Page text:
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And second, he would make the same move again next time.

“Crowd’s getting into it now,” Thomson said, all but putting himself back in the visitors’ dugout in Houston. “I really felt like that was the momentum changer in that game, and that we needed a strikeout. We couldn’t let them tie the game. Because I felt like, if we let them tie the game, the momentum shifts completely to them, and we’re probably going to lose. We need to shut these guys out.”

The Phillies' Rob Thomson was the first Canadian-born manager in the World Series. © Jose F. Moreno/The Philadelphia Inquirer/TNS The Phillies' Rob Thomson was the first Canadian-born manager in the World Series.

Maybe if the Phillies had been hitting — they scored a total of three runs in the last three games of the series — Thomson would have felt less urgency in that moment. Maybe not. We’ll never know. Neither will he.

Thomson’s conviction won’t make Phillies fans feel much better. And lifting your best pitcher when he appeared to have more left to give after 5⅓ dominant innings is nearly impossible to defend.

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But at least Thomson appears to have gone with his gut based on what he was feeling in the moment and not some paint-by-numbers pre-series strategy session.

In breaking down the ultimate move gone wrong, the 59-year-old longtime coach, who had managed only once previously and not since 1995 in A-ball in Oneonta, N.Y., also believes he learned something about himself.

“My brother asked me, he said, ‘So, what was it like in the World Series?’” Thomson said. “And I said, ‘Well, it really felt like the World Series before the game and after the game, but during the game, it was just the game.’ I learned that even though it’s a World Series game, I could relax and think clearly.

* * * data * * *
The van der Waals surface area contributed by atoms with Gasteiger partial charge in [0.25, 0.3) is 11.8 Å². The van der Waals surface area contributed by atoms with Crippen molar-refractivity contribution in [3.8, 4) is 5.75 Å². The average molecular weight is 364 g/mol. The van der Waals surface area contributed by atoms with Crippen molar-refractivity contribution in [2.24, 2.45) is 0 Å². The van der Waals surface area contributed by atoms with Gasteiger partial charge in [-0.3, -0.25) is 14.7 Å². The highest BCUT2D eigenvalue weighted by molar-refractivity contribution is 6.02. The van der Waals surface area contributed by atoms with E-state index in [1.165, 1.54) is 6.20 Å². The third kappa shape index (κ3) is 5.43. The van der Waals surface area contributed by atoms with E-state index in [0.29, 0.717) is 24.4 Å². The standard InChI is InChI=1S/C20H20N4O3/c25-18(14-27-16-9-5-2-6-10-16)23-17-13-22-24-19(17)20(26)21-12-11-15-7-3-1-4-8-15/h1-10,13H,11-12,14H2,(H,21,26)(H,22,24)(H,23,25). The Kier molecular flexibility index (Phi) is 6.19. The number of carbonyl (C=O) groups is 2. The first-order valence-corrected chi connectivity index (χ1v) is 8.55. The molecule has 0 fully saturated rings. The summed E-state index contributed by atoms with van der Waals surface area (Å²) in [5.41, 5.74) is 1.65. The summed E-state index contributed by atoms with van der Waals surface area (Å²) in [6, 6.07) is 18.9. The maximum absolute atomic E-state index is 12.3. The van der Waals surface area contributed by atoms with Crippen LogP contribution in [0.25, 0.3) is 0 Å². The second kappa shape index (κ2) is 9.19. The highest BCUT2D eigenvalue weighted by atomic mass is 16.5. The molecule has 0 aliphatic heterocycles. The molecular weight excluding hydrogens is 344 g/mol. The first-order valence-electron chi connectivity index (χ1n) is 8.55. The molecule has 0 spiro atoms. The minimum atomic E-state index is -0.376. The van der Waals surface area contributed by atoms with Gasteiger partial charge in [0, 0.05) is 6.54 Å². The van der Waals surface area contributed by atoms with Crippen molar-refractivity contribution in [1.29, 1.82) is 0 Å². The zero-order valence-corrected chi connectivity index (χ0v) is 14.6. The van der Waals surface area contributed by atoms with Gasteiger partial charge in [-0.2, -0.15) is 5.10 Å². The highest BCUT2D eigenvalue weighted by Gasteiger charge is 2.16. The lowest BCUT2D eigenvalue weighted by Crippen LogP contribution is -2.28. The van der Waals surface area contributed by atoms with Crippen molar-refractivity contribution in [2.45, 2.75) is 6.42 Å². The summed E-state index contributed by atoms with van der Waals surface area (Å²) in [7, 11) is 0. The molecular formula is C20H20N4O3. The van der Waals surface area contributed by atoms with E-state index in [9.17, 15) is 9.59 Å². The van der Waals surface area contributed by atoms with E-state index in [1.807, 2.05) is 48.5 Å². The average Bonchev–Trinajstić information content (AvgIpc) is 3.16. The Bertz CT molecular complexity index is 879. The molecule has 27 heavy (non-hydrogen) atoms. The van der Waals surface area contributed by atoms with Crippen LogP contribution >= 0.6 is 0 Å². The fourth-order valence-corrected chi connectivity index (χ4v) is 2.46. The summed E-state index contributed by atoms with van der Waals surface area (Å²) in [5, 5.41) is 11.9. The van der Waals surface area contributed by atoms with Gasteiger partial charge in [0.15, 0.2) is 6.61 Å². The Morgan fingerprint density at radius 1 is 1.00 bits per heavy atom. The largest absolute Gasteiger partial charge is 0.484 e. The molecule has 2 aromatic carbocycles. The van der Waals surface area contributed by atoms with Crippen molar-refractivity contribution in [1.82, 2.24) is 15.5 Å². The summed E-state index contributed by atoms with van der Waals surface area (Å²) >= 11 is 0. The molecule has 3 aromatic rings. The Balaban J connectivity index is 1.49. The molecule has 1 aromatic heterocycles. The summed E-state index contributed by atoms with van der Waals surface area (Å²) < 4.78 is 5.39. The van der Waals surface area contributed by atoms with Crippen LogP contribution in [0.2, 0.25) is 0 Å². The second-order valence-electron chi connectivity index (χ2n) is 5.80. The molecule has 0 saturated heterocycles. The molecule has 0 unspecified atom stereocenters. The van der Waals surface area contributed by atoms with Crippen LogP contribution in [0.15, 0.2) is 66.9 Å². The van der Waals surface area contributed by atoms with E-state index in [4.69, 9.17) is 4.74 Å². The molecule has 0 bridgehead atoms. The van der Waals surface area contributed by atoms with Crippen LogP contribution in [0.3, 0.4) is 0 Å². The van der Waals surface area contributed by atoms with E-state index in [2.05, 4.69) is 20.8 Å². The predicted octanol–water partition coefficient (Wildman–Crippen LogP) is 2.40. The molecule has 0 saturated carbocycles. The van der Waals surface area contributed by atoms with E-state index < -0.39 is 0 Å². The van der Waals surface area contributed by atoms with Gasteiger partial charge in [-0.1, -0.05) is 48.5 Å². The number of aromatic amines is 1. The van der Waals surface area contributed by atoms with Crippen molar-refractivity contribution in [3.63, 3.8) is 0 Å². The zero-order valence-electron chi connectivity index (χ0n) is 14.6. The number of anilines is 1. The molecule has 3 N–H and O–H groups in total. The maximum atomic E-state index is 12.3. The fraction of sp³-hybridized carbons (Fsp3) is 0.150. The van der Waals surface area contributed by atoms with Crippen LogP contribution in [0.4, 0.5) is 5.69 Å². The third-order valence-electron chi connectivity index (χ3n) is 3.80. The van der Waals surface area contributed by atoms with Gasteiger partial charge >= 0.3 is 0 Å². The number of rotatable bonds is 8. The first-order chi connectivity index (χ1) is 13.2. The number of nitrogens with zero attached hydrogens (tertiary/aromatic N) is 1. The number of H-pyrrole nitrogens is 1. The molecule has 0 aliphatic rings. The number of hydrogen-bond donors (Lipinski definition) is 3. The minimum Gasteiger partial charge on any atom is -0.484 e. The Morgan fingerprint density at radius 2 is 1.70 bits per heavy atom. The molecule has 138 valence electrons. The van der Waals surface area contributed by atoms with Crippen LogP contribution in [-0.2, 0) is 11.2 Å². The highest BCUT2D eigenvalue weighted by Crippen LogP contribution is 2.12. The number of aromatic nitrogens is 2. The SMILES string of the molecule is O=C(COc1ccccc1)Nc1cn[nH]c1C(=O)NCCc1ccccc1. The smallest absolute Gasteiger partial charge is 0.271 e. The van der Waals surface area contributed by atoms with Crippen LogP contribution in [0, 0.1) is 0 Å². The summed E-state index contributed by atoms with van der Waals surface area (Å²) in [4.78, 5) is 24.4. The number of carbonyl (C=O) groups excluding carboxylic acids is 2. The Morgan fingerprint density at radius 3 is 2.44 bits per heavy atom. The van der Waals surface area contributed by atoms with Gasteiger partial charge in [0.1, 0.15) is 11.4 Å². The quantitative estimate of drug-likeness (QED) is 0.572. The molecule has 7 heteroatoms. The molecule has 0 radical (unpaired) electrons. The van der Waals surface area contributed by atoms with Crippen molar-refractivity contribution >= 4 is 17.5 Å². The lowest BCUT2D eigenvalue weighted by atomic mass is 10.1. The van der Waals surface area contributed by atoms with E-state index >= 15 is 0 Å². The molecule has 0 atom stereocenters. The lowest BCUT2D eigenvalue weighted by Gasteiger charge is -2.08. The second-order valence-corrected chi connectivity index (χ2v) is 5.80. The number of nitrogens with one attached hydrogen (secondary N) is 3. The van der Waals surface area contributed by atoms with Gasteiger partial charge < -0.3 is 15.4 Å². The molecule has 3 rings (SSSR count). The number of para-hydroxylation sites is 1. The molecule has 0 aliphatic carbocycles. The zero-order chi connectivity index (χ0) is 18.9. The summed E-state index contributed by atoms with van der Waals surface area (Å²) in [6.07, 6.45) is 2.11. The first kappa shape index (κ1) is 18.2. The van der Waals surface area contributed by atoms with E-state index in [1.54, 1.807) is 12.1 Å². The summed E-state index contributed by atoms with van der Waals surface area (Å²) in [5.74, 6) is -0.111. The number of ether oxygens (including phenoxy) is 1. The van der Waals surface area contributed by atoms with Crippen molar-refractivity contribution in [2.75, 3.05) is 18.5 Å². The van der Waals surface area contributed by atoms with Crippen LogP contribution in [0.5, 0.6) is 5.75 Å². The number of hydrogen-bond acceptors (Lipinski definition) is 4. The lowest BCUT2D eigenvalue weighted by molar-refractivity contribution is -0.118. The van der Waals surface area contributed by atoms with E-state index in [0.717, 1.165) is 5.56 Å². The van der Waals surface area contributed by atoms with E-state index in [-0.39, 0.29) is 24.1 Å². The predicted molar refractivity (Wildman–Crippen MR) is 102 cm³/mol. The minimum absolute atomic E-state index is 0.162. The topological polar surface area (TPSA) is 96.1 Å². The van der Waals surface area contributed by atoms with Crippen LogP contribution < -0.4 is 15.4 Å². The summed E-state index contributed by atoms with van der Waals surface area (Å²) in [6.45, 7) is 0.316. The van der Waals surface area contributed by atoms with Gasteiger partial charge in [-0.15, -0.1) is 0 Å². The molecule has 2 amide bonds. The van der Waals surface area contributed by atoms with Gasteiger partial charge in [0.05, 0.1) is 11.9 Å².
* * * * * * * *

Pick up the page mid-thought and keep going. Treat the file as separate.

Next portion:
“And the second part of that is that I can handle adversity. Because I know there’s a lot of adversity, taking Wheeler out of that game and putting Alvarado in. Until that type of major thing happens, you don’t know really if you’re going to be able to handle it or not. And I can. Because I just believed in that move, and that’s OK.”

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It’s important because Thomson is bound to face more adversity. He received a two-year contract extension through 2024, and the rest of his tenure, however long it lasts, won’t always be as auspicious as this season.

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Phillies manager Rob Thomson raises his left arm to make the fateful call for Jose Alvarado to replace Zack Wheeler in the sixth inning of Game 6 of the World Series. Alvarado promptly allowed a three-run homer to Houston's Yordan Alvarez. © Yong Kim / Staff Photographer/The Philadelphia Inquirer/TNS Phillies manager Rob Thomson raises his left arm to make the fateful call for Jose Alvarado to replace Zack Wheeler in the sixth inning of Game 6 of the World Series. Alvarado promptly allowed a three-run homer to Houston's Yordan Alvarez.